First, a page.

Each week in my Book Spotlight piece I will be bringing you an upcoming release. These books are ones I am excited about whether they are from a new or an established author. This week I have a book from an author I have read multiple books by in the past. I have loved every book so far in this series and don’t see any reason for the newest one to be any different.
Expected publication: December 5th, 2017 (US) March 23rd, 2017 (UK)
Detectives Arthur Bryant and John May are back on the case in this whip-smart and wildly twisting mystery, in which a killer in London’s parks is proving to be a most elusive quarry.
Helen Forester’s day starts like any other: Around seven in the morning, she takes her West Highland terrier for a walk in her street’s private garden. But by 7:20 she is dead, strangled yet peacefully laid out on the path, her dog nowhere to be found. The only other person in the locked space is the gardener, who finds the body and calls the police. He expects proper cops to arrive, but what he gets are Bryant, May, and the wily members of the Peculiar Crimes Unit.
Before the detectives can make any headway on the case, a second woman is discovered in a public park, murdered in nearly identical fashion. Bryant, recovering from a health scare, delves into the arcane history of London’s cherished green spaces, rife with class drama, violence, and illicit passions. But as a devious killer continues to strike, Bryant and May struggle to connect the clues, not quite seeing the forest for the trees. Now they have to think and act fast to save innocent lives, the fate of the city’s parks, and the very existence of the PCU.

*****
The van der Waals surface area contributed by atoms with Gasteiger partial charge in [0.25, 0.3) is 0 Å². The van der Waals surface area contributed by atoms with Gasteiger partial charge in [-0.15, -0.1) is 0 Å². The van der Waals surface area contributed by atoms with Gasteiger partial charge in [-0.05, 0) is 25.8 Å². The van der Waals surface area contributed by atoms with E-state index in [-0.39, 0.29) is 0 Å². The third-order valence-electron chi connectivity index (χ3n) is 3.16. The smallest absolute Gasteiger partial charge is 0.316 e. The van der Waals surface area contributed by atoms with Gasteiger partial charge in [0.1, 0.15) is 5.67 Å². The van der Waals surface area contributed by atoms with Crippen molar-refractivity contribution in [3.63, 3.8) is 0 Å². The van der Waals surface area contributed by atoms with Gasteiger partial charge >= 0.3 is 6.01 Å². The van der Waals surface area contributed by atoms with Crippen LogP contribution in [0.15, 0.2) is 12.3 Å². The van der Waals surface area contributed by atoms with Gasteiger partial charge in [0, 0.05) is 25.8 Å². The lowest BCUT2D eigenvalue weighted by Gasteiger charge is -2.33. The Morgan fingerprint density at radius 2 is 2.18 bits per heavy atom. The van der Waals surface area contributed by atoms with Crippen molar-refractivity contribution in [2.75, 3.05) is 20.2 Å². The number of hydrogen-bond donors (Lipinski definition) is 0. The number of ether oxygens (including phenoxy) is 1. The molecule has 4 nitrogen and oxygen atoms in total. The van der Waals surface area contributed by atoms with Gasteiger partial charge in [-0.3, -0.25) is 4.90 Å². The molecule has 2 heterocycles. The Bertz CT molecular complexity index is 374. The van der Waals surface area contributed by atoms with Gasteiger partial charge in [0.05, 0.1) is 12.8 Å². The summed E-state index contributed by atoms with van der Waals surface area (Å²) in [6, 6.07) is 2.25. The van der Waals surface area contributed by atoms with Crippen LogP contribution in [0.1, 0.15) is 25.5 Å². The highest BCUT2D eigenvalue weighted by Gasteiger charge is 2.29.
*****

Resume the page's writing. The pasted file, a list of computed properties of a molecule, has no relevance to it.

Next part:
An irresistibly witty, inventive blend of history and suspense, Bryant & May: Wild Chamber is Christopher Fowler in classic form. (from Goodreads)
Christopher Fowler is an English novelist living in London, his books contain elements of black comedy, anxiety and social satire. As well as novels, he writes short stories, scripts, press articles and reviews.
He lives in King’s Cross, on the Battlebridge Basin, and chooses London as the backdrop of many of his stories because any one of the events in its two thousand year history can provide inspiration
In 1998 he was the recipient of the BFS Best Short Story Of The Year, for ‘Wageslaves’. Then, in 2004, ‘The Water Room’ was nominated for the CWA People’s Choice Award, ‘Full Dark House’ won the BFS August Derleth Novel of The Year Award 2004 and ‘American Waitress’ won the BFS Best Short Story Of The Year 2004. The novella ‘Breathe’ won BFS Best Novella 2005. (Goodreads)
Visit Fowler’s official site here.
Find this book on